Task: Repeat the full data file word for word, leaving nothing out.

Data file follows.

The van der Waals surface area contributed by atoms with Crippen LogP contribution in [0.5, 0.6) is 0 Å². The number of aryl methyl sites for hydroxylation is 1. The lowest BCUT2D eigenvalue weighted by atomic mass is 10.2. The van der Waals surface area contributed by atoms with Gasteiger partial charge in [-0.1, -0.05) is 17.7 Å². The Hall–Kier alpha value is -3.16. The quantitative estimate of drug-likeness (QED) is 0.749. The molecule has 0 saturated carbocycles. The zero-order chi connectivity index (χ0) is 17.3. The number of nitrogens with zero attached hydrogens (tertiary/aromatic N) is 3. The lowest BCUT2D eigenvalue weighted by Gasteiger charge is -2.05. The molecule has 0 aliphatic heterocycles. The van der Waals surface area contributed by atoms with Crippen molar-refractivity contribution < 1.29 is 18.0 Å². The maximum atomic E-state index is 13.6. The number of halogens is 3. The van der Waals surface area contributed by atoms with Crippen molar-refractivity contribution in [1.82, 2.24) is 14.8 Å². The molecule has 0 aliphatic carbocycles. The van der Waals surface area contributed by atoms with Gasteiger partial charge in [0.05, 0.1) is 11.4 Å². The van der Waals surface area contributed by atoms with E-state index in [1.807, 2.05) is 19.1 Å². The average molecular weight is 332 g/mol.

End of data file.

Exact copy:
The van der Waals surface area contributed by atoms with Crippen LogP contribution in [0.5, 0.6) is 0 Å². The number of aryl methyl sites for hydroxylation is 1. The lowest BCUT2D eigenvalue weighted by atomic mass is 10.2. The van der Waals surface area contributed by atoms with Gasteiger partial charge in [-0.1, -0.05) is 17.7 Å². The Hall–Kier alpha value is -3.16. The quantitative estimate of drug-likeness (QED) is 0.749. The molecule has 0 saturated carbocycles. The zero-order chi connectivity index (χ0) is 17.3. The number of nitrogens with zero attached hydrogens (tertiary/aromatic N) is 3. The lowest BCUT2D eigenvalue weighted by Gasteiger charge is -2.05. The molecule has 0 aliphatic heterocycles. The van der Waals surface area contributed by atoms with Crippen molar-refractivity contribution < 1.29 is 18.0 Å². The maximum atomic E-state index is 13.6. The number of halogens is 3. The van der Waals surface area contributed by atoms with Crippen molar-refractivity contribution in [1.82, 2.24) is 14.8 Å². The molecule has 0 aliphatic carbocycles. The van der Waals surface area contributed by atoms with Gasteiger partial charge in [0.05, 0.1) is 11.4 Å². The van der Waals surface area contributed by atoms with E-state index in [1.807, 2.05) is 19.1 Å². The average molecular weight is 332 g/mol.